|District||Malësi e Madhe|
|Time zone||Central European Time (UTC+1)|
|• Summer (DST)||CEST (UTC+2)|
Dober is thought to come from the Slavic term 'Dobre' meaning 'good' or 'OK'. the origins of how the village came to attain such a name is unknown but speculation ranges from receiving a complement from the Montenegrin neighbors to a comment on the quality of the good fertile soil to the found in the village.
The local economy relies mainly on agriculture with approximately four small shops within the village. The agricultural economy relies on small subsistence farming which is used to both generate small incomes as well as for the provision of food stuffs for the grower and the family. Labour prices per day are around 1000 lek per day per laborer. There are also two to five minivans that operate from Dober itself, however these are privately owned and operated mostly in the route from Koplik to Shkodër so use of this transport is dependent on walking a short distance to the main highway linking the village to other population centres. Local residents has also made use of fishing due to the proximity of the lake, however due to depleting fish stocks from the illegal usage of electricity in fishing methods, fishing is now economically untenable.
In recent years, Dober has been at the forefront of a general wave of farming mechanization that has included the importing and use of various farming machinery which has helped to greatly increase and maintain productivity in the face of a continuous exodus of young men who choose to immigrant either abroad or into the cities.
As a result of such immigration, -now and years ago- the local economy benefits from a stream of income from emigrates. The specifics of the emigrant contribution is unknown but makes up a sizeable part of the local economy since all large households have or had at least one family member either abroad or in the big cities earning a good comparative income and contributing the household maintenance. The village also benefits economically from the return of immigrants during the summer months with at least 15 people returning from the European Union every summer.
There are many indications of a long history of settlement. Old ruins are visible in a number of locations, including at the local Catholic cemetery where the ruins of an ancient church are visible. It is rumored that the church may contain hidden buried religious icons of precious metals. Locals have searched but found nothing.
More recent history can be seen, with an abundance of defensive bunkers and pillboxes scattered throughout the village on account of communist paranoia of a feared invasion from neighboring Yuguslavia. On the southern edge of the village lies a dried up artificial lake which was once used for irrigation. Close to the lake lies clay hills, one of which is an old army base littered with pill boxes, bunkers and various tunnels and large rooms that remains abandoned and now largely unexplored.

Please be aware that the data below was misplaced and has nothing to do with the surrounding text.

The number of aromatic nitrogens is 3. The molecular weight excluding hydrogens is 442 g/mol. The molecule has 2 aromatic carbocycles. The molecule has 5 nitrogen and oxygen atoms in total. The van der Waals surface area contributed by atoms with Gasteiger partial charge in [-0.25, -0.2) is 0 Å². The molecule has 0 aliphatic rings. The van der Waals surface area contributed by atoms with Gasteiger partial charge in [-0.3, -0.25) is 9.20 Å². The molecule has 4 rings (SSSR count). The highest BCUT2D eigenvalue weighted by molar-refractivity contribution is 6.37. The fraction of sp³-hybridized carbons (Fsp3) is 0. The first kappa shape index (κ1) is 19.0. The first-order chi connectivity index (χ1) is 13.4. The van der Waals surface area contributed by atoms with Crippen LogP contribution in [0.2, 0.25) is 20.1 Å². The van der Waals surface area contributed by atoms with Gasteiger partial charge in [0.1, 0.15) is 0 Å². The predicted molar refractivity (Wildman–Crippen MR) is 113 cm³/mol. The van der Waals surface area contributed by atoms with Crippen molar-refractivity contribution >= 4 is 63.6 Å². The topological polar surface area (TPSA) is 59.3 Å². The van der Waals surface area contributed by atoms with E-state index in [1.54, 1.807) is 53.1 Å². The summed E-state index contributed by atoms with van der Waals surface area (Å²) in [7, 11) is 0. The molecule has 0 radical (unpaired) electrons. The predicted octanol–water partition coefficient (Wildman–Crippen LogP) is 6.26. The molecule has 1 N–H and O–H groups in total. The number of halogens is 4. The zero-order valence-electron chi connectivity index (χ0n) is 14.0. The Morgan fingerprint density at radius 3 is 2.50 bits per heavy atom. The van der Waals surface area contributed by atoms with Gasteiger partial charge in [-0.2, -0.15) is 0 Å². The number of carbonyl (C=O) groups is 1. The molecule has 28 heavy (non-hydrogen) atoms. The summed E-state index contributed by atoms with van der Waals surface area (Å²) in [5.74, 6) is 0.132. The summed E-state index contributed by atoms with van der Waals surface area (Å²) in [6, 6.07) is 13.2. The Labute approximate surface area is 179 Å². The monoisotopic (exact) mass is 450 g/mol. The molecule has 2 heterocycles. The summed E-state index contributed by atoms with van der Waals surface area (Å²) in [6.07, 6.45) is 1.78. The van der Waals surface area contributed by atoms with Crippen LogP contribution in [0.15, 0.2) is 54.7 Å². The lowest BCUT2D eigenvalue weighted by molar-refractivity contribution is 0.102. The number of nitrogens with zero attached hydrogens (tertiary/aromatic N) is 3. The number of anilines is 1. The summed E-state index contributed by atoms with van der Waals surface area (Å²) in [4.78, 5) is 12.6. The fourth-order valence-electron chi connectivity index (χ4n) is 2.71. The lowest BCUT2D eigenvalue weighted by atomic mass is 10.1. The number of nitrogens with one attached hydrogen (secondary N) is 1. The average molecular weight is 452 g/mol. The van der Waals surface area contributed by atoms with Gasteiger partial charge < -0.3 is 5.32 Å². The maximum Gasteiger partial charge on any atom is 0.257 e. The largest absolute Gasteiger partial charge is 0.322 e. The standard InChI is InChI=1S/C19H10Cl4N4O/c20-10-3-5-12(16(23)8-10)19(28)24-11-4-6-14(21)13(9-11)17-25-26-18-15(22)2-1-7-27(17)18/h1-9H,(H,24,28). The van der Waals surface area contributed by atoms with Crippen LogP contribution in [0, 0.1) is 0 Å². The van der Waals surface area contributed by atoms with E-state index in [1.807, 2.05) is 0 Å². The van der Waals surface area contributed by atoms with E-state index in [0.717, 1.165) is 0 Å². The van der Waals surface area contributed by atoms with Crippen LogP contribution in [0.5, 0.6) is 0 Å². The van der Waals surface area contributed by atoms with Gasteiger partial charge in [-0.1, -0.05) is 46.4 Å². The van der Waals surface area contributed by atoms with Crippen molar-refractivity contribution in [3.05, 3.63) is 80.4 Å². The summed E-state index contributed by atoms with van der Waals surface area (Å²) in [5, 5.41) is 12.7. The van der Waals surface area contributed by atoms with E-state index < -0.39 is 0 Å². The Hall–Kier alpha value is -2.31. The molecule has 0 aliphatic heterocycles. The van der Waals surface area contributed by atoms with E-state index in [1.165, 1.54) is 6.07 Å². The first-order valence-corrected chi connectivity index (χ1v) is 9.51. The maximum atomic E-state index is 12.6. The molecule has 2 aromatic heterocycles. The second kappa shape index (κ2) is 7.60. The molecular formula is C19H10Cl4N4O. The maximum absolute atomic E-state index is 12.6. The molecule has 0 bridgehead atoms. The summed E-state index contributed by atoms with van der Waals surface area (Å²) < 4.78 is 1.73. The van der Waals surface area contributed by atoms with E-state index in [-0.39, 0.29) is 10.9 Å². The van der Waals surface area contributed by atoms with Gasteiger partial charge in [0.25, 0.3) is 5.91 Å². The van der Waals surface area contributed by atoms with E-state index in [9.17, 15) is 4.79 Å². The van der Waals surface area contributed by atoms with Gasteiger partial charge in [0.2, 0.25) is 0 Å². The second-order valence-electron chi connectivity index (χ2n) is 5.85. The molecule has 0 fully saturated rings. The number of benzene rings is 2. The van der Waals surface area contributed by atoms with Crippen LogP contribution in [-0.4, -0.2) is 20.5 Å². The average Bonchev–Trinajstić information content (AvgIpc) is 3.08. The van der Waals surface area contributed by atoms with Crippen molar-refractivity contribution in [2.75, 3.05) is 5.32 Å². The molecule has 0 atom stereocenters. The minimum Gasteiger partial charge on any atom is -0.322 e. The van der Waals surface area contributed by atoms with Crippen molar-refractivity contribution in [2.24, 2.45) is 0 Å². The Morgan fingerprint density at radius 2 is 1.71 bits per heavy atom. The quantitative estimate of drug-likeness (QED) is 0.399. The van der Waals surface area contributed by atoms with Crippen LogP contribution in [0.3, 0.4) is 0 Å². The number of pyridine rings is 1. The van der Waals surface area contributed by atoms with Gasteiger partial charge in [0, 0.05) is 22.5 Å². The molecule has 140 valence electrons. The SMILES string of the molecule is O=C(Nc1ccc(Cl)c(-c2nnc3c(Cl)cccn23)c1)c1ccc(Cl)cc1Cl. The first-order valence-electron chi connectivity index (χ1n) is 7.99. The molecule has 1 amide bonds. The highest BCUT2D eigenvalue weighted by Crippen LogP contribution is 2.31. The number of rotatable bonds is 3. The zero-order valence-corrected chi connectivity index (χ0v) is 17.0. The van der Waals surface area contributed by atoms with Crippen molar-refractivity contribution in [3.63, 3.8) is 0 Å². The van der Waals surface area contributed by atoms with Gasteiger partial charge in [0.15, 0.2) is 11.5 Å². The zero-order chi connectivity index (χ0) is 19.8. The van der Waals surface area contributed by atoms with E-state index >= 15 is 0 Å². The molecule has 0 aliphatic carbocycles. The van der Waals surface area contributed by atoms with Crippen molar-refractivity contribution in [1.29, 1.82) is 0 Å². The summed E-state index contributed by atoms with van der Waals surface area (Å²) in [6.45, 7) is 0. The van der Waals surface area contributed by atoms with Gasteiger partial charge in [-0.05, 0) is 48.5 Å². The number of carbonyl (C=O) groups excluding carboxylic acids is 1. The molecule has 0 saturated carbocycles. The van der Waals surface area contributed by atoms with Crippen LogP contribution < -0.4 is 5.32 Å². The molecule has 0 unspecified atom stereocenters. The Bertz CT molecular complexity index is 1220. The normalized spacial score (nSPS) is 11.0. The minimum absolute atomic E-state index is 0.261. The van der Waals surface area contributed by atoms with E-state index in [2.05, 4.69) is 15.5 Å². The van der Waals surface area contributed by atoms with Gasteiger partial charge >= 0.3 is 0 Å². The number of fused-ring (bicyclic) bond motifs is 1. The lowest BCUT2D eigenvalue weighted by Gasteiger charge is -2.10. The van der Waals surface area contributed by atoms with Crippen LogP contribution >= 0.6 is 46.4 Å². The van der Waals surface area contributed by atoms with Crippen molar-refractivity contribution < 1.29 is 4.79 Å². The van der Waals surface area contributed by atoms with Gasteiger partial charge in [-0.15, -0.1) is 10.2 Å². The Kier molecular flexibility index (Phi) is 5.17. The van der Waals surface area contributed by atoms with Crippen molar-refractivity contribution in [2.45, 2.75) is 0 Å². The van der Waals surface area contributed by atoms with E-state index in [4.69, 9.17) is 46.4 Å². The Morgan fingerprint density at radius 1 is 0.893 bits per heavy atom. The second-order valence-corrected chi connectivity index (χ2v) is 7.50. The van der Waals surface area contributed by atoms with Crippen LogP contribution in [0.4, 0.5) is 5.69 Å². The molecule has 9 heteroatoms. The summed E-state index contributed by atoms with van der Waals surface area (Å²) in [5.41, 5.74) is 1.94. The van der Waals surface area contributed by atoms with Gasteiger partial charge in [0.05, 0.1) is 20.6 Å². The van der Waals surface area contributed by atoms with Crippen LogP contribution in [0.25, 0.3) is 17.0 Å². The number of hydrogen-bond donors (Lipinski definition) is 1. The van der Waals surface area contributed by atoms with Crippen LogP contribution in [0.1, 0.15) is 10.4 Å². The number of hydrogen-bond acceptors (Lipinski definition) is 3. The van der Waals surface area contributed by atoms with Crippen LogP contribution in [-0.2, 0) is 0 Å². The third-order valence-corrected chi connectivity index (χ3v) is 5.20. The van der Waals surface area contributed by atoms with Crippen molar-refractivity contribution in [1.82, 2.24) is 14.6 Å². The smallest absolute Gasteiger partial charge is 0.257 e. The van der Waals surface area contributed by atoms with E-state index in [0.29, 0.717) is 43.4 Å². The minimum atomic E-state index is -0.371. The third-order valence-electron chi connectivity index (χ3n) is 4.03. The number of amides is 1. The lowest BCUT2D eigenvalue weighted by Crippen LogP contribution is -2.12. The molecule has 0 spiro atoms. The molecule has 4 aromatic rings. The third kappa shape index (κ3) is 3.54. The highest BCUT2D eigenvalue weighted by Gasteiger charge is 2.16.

The population is over 600. The village is divided between a large Catholic community and an equally sized Muslim community. Relations between the two are incredibly warm and good with both sides interacting without prejudice as far as celebrating each parties religious holidays respectfully and in many cases together. The village remains however geographically segregated in two portions with one being predominantly Catholic whilst the other Muslim. The reasons for this are unsure but due to the pleasant relations between them, it appears to be as a result of the fact that the Muslim quarter is populated by around 5 large family groupings all tracing their descent to a common ancestor of the Cokaj clan hailing from Koplik I Siper with rumoured roots in the town of Kuci, Montenegro (a testament to the various migratory patterns by Alba-phone and Slavonic peoples during times of conflict in this border region). Intermarriage within the village is almost unheard of due to possible patrilinial blood relations within the Muslim community as well as the religious divide exacerbated by the affluence of traditional arranged marriages being conducted that do not favor inter marriage within the same village.
At first sighting, the town is well endowed with marvelous villas surrounded by small orchards filled with a variety of fruit trees and grape vins. These make up over half of the houses in the village and where mostly constructed during certain boom eras, with many still being a work in progress. The village itself is esthetically pleasing on account of the abundance of beautiful villas ranging in color from blue to green to pink and so on all facing the main road that runs through the village. Most if not all houses are surrounded by fencing, often a wall varying in size with a complement of fencing over it. The purpose is protection of property from straying animals as well as crime.
There is a church on the edge of the village. From the village one has an excellent view of the lake in the north and west as well as the mountains in the East with a clear view on a good day of Rozafa Castle in the South. All visitors will notice the good quality of the main road. It is the second time the road has been built in less than a decade. The last construction/major reparation of the main road occurred in the summer of 2009. The good quality of the construction of the road has meant that by summer 2011, it has remained in an excellent state that you can clearly see upon visitation.